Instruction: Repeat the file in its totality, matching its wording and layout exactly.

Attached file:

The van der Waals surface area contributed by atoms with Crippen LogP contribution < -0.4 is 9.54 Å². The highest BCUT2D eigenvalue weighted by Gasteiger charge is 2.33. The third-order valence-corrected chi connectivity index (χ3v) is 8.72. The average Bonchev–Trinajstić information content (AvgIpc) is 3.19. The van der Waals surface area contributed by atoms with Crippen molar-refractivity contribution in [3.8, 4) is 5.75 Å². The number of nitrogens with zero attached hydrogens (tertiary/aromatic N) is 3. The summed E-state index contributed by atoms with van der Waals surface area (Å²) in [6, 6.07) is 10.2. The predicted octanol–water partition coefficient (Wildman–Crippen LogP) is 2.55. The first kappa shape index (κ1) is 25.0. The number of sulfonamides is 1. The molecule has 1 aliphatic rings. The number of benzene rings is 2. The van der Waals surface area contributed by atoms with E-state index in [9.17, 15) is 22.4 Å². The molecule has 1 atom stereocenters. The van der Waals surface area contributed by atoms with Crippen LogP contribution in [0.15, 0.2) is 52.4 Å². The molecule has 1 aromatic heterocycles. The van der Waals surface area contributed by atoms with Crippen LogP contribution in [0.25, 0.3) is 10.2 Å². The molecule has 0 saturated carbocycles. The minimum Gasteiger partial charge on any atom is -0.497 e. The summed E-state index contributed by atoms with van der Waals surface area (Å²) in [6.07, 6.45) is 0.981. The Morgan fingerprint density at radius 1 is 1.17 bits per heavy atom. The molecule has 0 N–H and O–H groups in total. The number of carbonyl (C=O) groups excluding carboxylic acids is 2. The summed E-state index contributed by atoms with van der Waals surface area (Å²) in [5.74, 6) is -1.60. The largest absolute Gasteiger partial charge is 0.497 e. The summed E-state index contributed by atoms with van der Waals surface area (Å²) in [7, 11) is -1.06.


The van der Waals surface area contributed by atoms with Crippen LogP contribution < -0.4 is 9.54 Å². The highest BCUT2D eigenvalue weighted by Gasteiger charge is 2.33. The third-order valence-corrected chi connectivity index (χ3v) is 8.72. The average Bonchev–Trinajstić information content (AvgIpc) is 3.19. The van der Waals surface area contributed by atoms with Crippen molar-refractivity contribution in [3.8, 4) is 5.75 Å². The number of nitrogens with zero attached hydrogens (tertiary/aromatic N) is 3. The summed E-state index contributed by atoms with van der Waals surface area (Å²) in [6, 6.07) is 10.2. The predicted octanol–water partition coefficient (Wildman–Crippen LogP) is 2.55. The first kappa shape index (κ1) is 25.0. The number of sulfonamides is 1. The molecule has 1 aliphatic rings. The number of benzene rings is 2. The van der Waals surface area contributed by atoms with E-state index in [9.17, 15) is 22.4 Å². The molecule has 1 atom stereocenters. The van der Waals surface area contributed by atoms with Crippen LogP contribution in [0.15, 0.2) is 52.4 Å². The molecule has 1 aromatic heterocycles. The van der Waals surface area contributed by atoms with Crippen LogP contribution in [0.25, 0.3) is 10.2 Å². The molecule has 0 saturated carbocycles. The minimum Gasteiger partial charge on any atom is -0.497 e. The summed E-state index contributed by atoms with van der Waals surface area (Å²) in [6.07, 6.45) is 0.981. The Morgan fingerprint density at radius 1 is 1.17 bits per heavy atom. The molecule has 0 N–H and O–H groups in total. The number of carbonyl (C=O) groups excluding carboxylic acids is 2. The summed E-state index contributed by atoms with van der Waals surface area (Å²) in [5.74, 6) is -1.60. The largest absolute Gasteiger partial charge is 0.497 e. The summed E-state index contributed by atoms with van der Waals surface area (Å²) in [7, 11) is -1.06.